Stuck in traffic with a plane to catch — reader mistake story
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Today I want to share a story from TPG reader Stanza, who almost missed her flight thanks to morning rush hour:
About a year ago, I took a trip from my home near Orlando (MCO) to Atlanta (ATL). I’m lucky to be able to work from home on most days, and if I do go into the office, I normally wait until lunchtime to avoid morning rush hour traffic. I have had both Clear and TSA PreCheck for a few years now, and had grown accustomed to going from the drop-off point at departures to the gate within about 15 to 20 minutes with just my backpack, carry-on and phone in tow. For this flight, however, I wanted to be there earlier to spend more time with family, so I booked a 9:30 a.m. flight.
At 7:55 a.m. the morning of the flight, I hailed a Lyft, and was shocked when I saw 9 a.m. as the arrival time, right when the boarding call should be set to start. Thinking perhaps Lyft didn’t have enough drivers at the time, I jumped over to Uber, and my heart sunk when I saw the same exact arrival time. Then I checked Google Maps, assuming there must be some sort of accident on the way, and immediately facepalmed when I saw the sea of red across the city. Of course the drive time was longer — it’s morning rush hour, and I totally neglected to include that in my time estimations! My driver did his best, but arrived precisely at 9 a.m. as the GPS advised.
Inside the airport, I saw the snaking security line, and felt a big relief that I had Clear. I told the Clear agent my predicament, and once I was verified, she rushed me right over to the TSA agent and made sure I was the next person he checked. TSA PreCheck was thankfully a similar breeze, and I was on the People Mover within about five minutes on my way to the terminal. I ended up making it onto my flight with 10 minutes to spare, and arrived in ATL without issue.
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Thankfully Stanza’s story had a happy ending, but I’m sure the experience must’ve been quite stressful. The important takeaway is that whether you’re in your hometown or a foreign city halfway around the world, you need to always pay attention to traffic when deciding when to leave for the airport. If you’re especially far from home, you should always keep an eye out for any local holidays or major events (conferences, political events, sporting tournaments, etc) that might mess with traffic patterns. If you’re unsure, you can always ask your hotel concierge for guidance as they’ll be intimately familiar with the traffic patterns in the city.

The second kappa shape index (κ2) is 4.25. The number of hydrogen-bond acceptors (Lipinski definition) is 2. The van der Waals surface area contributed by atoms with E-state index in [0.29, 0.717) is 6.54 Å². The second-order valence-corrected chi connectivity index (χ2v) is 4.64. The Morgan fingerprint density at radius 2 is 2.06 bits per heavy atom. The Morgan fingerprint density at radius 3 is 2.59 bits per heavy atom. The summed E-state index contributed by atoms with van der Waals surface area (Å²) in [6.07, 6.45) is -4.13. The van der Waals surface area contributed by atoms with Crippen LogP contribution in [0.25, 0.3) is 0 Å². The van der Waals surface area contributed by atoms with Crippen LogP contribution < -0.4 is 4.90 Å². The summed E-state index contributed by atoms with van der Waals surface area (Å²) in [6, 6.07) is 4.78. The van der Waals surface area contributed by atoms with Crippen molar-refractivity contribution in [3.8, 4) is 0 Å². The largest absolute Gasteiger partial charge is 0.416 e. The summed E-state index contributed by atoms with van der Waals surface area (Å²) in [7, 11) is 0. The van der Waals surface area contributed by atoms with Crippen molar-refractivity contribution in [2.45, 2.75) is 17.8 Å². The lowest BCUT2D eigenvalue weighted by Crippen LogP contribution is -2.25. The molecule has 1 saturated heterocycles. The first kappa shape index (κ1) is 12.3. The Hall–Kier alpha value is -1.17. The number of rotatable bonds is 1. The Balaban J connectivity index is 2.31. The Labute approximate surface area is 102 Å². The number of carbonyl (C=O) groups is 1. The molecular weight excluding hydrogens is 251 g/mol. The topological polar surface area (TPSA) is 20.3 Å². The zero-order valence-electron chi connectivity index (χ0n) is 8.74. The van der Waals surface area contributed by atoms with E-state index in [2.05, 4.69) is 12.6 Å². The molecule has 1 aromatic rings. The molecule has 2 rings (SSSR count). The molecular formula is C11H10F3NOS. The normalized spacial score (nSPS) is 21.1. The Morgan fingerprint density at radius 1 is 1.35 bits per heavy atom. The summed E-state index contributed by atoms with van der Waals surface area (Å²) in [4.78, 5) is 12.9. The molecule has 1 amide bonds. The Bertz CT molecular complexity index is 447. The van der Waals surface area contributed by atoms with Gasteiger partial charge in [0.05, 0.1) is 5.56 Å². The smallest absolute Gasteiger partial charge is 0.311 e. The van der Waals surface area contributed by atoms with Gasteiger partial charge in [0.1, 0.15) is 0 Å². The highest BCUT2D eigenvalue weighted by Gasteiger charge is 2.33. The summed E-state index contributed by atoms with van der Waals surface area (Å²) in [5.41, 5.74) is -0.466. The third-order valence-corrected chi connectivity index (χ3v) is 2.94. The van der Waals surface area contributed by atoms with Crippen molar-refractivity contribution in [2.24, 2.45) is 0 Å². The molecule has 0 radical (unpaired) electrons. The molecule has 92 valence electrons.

What I like to do, to minimize as much of the guesswork as possible, is open up Google Maps and use the “arrive by” feature. If you know you need about 30 minutes to clear security on a given day, Google will use its vast amounts of historical traffic data to tell you what time to leave your house to arrive at the airport on time.
One of the best investments you can make as a traveler — and what saved Stanza here — is enrolling in an expedited airport security program like TSA PreCheck or Clear. TSA PreCheck (or better, Global Entry, which normally gets you TSA PreCheck) usually offers a shorter security line, and you won’t need to remove your shoes, belt, liquids or laptop. There are a number of credit cards that will reimburse your TSA PreCheck or Global Entry application fee so even if you don’t fly frequently, it’s worth signing up.
Clear will get you to the front of the line, but you’ll still have to go regular security measures unless you have TSA PreCheck. While it’s not available at as many airports as TSA PreCheck, it does offer expedited entry to a handful of stadiums and arenas as well. Clear normally costs $179 per year, but United MileagePlus members can get a discounted Clear membership (or even free for 1K elites). You can also get up to $100 in statement credits each calendar year when you use your American Express® Green Card to pay for your Clear membership.
I appreciate this story, and I hope it can help other readers avoid making the same mistake. In appreciation for sharing this experience (and for allowing us to post it online), I’m sending Stanza a gift card to enjoy on future travels, and I’d like to do the same for you. Please email your own travel mistake stories to email@example.com, and put “Reader Mistake Story” in the subject line. Tell us how things went wrong, and (where applicable) how you made them right. Offer any wisdom you gained from the experience, and explain what the rest of us can do to avoid the same pitfalls.
Feel free to also submit your best travel success stories. If your story is published in either case, I’ll send you a gift to jump-start your next adventure. Due to the volume of submissions, we can’t respond to each story individually, but we’ll be in touch if yours is selected. I look forward to hearing from you, and until then, I wish you a safe and mistake-free journey!
Featured photo by Patrick Gorski/NurPhoto via Getty Images.
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